In the troubled history of Europe the Roman Empire seems an era of comparative order, peace and legality. It can hardly fail to exert a certain fascination amid the turmoil of the present century. If the average man is content to view the Romans through the eyes of the novelist and film-director, the curious observer will have questions to ask. He will wish to get a little nearer to the sources of our knowledge. He will turn in the first instance to The Annals of the senator Cornelius Tacitus. Now mutilated, the Annals originally comprised sixteen or eighteen short 'books', spanning the fifty-four years from the accession of the second emperor, Tiberius, to the death of the fifth, Nero (A.D. 14-68). Not less instructive, however, is an earlier work of Tacitus, the Histories. These deal with the three short-lived emperors of A.D. 69, Galba, Otho and Vitellius, and with the three emperors of the succeeding Flavian dynasty (Vespasian, 69-79; Titus, 79-81; and Domitian, 81-96). Originally twelve or fourteen books in length, the Histories survive to the extent of the first four and a portion of the fifth, covering the 'Year of the Four Emperors' A.D. 69, and some nine months of A.D. 70. Tacitus seems to have been planning the work as early as A.D. 98, and it may have been published, perhaps in instalments, between A.D. 105 and 108.
It follows that the scale of treatment was more generous in the Histories than in the Annals, and is most generous of all in the surviving portion of the former translated in the present volume. The reason for this abundance is not hard to guess. The year 69, 'that long but single year' as Tacitus had earlier called it, offers a wealth of dramatic incident. After the solid and prosperous security of the first or Julio-Claudian dynasty, the ground opens. The vast edifice of the world empire is shaken. Pretender rises against pretender. The frontier armies move on Rome from Spain, Germany, the Balkans and the East. The frontiers themselves are breached by the barbarian. There are palace conspiracies, sudden assassinations, desperate battles, deeds of heroism and perfidy. The scene shifts continually from one end of the empire to the other, from Britain to Palestine, from Morocco to the Caucasus. Three emperors — Galba, Otho and Vitellius — meet their end. The fourth, Vespasian, survives by fate or chance or merit, and founds his dynasty for good or ill. Here, in the clash of Roman with Roman, the civilized world seemed for the moment about to perish. Ancient or modern, the reader who delights in history as story could scarcely find the narrative dull, however inexpert the narrator. And the narrator is Tacitus. He rises to his theme, and as stylist, statesman and critic of human nature has the skill and knowledge to make words live.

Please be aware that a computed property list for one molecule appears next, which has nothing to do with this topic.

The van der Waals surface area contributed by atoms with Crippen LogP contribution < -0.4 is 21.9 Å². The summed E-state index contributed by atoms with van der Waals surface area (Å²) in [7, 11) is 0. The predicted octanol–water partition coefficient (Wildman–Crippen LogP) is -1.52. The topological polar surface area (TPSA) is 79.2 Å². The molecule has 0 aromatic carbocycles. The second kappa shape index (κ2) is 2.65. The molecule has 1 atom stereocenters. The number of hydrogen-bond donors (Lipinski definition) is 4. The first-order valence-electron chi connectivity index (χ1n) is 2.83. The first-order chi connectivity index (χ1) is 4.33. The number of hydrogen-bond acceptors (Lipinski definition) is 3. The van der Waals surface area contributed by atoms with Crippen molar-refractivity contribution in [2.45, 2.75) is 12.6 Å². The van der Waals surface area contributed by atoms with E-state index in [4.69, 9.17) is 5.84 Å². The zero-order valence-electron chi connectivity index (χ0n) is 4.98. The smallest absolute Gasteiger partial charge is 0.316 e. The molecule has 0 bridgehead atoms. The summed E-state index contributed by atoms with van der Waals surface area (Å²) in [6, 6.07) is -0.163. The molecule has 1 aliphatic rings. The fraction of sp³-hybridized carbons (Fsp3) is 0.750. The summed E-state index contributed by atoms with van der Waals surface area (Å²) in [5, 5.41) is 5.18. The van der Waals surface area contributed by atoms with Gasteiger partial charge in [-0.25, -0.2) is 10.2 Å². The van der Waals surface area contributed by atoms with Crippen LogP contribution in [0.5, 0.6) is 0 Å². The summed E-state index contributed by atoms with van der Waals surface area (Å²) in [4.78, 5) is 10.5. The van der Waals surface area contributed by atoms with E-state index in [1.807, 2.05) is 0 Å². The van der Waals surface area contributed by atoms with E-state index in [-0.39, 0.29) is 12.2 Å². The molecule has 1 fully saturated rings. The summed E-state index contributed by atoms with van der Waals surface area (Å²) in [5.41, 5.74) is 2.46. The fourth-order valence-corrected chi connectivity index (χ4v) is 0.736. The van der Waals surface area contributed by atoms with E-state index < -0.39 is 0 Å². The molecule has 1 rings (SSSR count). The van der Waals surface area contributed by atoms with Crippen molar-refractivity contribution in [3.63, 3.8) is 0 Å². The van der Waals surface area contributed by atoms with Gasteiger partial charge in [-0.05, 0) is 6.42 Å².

In all the records of Rome there can scarcely be another year that is so full of calamity, or that displays so clearly the strength and weakness of the Romans. In the Histories we can follow events from month to month, from day to day, sometimes even from hour to hour. We stand close to the picture. The canvas is restricted but the details fascinate. Nor are broader masses and more distant perspectives lacking.
At first names crowd upon us Tacitus must set the scene. The actors are numerous, the plot already thick He starts at 1 January 69, the year of destiny, with backward glances at the six months or so that have elapsed since Nero's death we too must look back, and a little further.
Since the Battle of Actium in 31 B.C., the Roman world has been ruled by Augustus and his family, the Julio-Claudians. The ruler is called imperator ('commander') or princeps ('leader'). The principate is an autocracy with some republican trappings. As in the days of the republic a hierarchy of elected officials ('magistrates') continues to hold office in Rome and act as army commanders or provincial governors for longer or shorter periods thereafter. The senate, a chamber composed of these officials and numbering some 500 members, continues to handle a considerable mass of public business. Many rich and important provinces, with Italy itself, still lie under its superintendence. But the armed forces are now controlled by the emperor, and with them the provinces in which these forces are stationed, mostly on the periphery of the empire. Such are Britain, the Rhineland, the Danubian countries, Egypt and the East. In a state where an official career alternates between civil and military appointments, the emperor's patronage is essential to advancement. In the association of princeps and senate, the former is inevitably the dominant partner. As brake or spur, the effectiveness of the senate depends upon its own cohesion and public spirit. As for the 'people of Rome', the full citizens living in Italy or scattered throughout the empire, their political power has shrunk almost to nothing, and that of non-Romans has never existed except at the level of local politics. The positions of eminence are occupied by senators, who in private life are rich landed gentry, and by knights (the 'equestrian order'), who possess a less exalted birth and are delimited by a lower property qualification. Both these orders have open to them official careers in which merit may rise in regular but flexible patterns of promotion. We must add to them a class hardly less important, that of the imperial freedmen, ex-slaves often of Eastern origin, men of talent acting as imperial civil-servants under the immediate control of the emperor.